Recovery’s Edge: An Ethnography of Mental Health Care and Moral Agency
In 2003 the Bush Administration’s New Freedom Commission asked mental health service providers to begin promoting “recovery” rather than churning out long-term, “chronic” mental health service users. Recovery’s Edge sends us to urban America to view the inner workings of a mental health clinic run, in part, by people who are themselves “in recovery” from mental illness.
In this provocative narrative, Neely Myers sweeps us up in her own journey through three years of ethnographic research at this unusual site, providing a nuanced account of different approaches to mental health care. Recovery’s Edge critically examines the high bar we set for people in recovery through intimate stories of people struggling to find meaningful work, satisfying relationships, and independent living.
This book is a recipient of the Norman L. and Roselea J. Goldberg Prize from Vanderbilt University Press for the best book in the area of medicine.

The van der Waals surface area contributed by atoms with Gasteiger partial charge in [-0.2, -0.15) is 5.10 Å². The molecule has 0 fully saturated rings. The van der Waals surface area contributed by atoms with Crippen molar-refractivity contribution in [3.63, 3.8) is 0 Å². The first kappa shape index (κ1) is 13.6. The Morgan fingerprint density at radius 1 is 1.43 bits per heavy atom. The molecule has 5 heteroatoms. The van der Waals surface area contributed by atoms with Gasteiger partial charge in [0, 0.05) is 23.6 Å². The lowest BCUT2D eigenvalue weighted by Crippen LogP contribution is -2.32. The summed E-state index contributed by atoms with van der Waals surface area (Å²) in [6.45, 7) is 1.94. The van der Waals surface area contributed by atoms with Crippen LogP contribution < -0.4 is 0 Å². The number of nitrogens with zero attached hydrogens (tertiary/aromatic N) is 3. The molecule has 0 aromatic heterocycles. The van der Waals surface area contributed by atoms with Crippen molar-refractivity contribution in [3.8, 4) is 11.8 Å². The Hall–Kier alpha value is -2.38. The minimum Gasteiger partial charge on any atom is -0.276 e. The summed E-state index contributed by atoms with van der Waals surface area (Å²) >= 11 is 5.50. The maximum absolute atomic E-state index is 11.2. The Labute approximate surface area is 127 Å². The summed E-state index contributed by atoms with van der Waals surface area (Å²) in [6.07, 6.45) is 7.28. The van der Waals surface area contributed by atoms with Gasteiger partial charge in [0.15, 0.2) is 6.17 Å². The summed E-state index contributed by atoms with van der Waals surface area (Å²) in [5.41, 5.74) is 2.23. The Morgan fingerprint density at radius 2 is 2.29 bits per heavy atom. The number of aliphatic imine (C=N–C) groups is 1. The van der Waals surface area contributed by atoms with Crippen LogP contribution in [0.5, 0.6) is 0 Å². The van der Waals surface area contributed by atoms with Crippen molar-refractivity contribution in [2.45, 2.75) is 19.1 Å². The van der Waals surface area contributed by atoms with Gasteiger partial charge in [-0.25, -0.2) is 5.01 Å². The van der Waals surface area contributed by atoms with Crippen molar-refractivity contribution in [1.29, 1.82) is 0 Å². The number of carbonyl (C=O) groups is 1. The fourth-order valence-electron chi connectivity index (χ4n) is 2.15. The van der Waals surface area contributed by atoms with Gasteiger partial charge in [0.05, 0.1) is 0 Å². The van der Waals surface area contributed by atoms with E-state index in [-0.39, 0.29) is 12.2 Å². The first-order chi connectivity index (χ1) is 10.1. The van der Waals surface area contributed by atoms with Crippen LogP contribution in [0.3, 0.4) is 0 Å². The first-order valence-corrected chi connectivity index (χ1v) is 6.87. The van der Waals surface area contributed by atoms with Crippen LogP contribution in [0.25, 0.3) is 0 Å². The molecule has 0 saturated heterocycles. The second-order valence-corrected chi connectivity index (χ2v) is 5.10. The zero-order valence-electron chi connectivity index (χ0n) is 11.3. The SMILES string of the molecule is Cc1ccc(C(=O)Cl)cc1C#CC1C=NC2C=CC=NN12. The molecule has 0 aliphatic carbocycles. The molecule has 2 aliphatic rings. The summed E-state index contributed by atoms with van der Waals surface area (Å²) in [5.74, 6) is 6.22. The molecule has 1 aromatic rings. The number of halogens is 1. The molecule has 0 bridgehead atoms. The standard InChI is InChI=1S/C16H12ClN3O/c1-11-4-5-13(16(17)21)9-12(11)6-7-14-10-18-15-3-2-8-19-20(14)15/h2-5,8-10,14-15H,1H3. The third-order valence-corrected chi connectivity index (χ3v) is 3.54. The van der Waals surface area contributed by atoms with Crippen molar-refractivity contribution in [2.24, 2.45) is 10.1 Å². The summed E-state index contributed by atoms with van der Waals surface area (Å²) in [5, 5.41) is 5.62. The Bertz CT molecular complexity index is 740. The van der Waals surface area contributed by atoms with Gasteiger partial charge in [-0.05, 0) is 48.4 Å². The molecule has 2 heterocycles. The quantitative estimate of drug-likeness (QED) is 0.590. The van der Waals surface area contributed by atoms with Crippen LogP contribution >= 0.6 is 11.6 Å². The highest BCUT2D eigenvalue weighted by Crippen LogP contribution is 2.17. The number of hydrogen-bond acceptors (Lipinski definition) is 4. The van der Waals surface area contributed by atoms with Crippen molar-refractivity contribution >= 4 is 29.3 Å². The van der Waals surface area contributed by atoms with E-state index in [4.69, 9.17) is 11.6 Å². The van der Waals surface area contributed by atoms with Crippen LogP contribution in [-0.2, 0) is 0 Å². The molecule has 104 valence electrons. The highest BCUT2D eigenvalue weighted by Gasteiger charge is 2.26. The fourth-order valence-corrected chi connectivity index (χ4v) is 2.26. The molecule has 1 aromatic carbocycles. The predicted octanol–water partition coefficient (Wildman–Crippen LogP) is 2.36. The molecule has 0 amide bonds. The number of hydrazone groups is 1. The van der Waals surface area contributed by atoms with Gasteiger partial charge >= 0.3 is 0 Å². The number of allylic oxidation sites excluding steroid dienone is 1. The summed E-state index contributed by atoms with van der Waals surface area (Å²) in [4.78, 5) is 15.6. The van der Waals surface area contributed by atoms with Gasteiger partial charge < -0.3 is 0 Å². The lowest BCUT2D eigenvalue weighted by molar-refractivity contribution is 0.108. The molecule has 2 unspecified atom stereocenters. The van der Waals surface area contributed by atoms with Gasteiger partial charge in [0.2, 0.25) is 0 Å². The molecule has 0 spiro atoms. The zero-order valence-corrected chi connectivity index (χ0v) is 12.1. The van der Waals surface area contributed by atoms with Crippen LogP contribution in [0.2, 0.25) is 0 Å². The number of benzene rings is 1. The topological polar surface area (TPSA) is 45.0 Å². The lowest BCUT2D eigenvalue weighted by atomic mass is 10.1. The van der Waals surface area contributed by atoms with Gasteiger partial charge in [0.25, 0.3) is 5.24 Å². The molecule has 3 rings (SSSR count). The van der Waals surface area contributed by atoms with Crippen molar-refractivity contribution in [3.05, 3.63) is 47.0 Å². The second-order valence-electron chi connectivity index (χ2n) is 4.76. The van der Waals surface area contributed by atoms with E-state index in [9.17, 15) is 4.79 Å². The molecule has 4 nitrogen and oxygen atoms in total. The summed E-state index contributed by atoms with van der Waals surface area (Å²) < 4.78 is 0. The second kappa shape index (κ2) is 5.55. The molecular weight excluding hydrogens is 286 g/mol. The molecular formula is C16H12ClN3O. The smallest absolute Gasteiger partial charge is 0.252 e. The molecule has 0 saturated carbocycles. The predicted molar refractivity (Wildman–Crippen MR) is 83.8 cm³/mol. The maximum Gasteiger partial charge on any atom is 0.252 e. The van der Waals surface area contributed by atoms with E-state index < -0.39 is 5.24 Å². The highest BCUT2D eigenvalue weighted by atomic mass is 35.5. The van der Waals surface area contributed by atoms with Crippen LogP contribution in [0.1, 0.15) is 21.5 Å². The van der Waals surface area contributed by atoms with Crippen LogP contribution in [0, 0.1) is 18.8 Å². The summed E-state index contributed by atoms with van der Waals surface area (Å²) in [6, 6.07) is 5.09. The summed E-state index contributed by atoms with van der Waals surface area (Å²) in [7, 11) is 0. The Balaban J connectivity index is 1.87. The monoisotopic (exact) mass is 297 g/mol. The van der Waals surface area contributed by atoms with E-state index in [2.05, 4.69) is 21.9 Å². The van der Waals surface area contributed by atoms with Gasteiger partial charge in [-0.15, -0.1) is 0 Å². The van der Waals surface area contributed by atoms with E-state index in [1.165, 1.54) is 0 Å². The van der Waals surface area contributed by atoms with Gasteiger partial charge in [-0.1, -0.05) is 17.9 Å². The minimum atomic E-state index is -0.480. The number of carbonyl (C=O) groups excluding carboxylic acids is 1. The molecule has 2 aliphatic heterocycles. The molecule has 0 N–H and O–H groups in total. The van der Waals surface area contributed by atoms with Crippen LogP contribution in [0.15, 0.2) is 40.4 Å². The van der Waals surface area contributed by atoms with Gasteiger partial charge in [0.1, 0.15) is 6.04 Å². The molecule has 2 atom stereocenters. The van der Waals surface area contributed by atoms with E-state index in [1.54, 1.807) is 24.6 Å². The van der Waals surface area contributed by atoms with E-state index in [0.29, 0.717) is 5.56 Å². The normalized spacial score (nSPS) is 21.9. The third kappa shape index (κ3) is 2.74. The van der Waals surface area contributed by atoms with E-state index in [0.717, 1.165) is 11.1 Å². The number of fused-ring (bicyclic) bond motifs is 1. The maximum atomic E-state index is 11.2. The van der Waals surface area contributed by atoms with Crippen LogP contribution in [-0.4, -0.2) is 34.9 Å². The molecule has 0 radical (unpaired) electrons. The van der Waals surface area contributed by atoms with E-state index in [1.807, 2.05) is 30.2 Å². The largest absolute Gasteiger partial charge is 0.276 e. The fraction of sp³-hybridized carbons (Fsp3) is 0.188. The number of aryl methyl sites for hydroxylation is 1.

Breaking Points: Minority Youth in Crisis and Refusals of Care
In Edited Volumes
Myers, N. A Fragile Recovery in the United States. In Our Most Troubling Madness, pp. 180-95. Tanya Marie Luhrmann and Jocelyn Morrow, eds. University of California Press: Berkeley. 2016.
Myers, N. ‘Shared Humanity’ among Nonspecialist Peer Care Providers for Persons Living with Psychosis: Implications for Global Mental Health. In Global Mental Health: Anthropological Perspectives, pp. 325-40. Kohrt, Brandon, and Emily Mendenhall, Eds. Left Coast Press: Walnut Creek, CA. 2015.
Myers, N. Diagnosing Psychosis-Scientific Uncertainty, Locally and Globally. In Diagnostic Controversy: Cultural Perspectives on Competing Knowledge in Healthcare, pp. 191-214. Smith-Morris, Carolyn, Ed. Routledge: New York, NY. 2015.
Myers, N. The Tie that Binds. In Community Health Narratives, pp. 120-32. Mendenhall, Emily, and Kathy Wollner, Eds. University of New Mexico Press: Albuquerque, NM. 2015.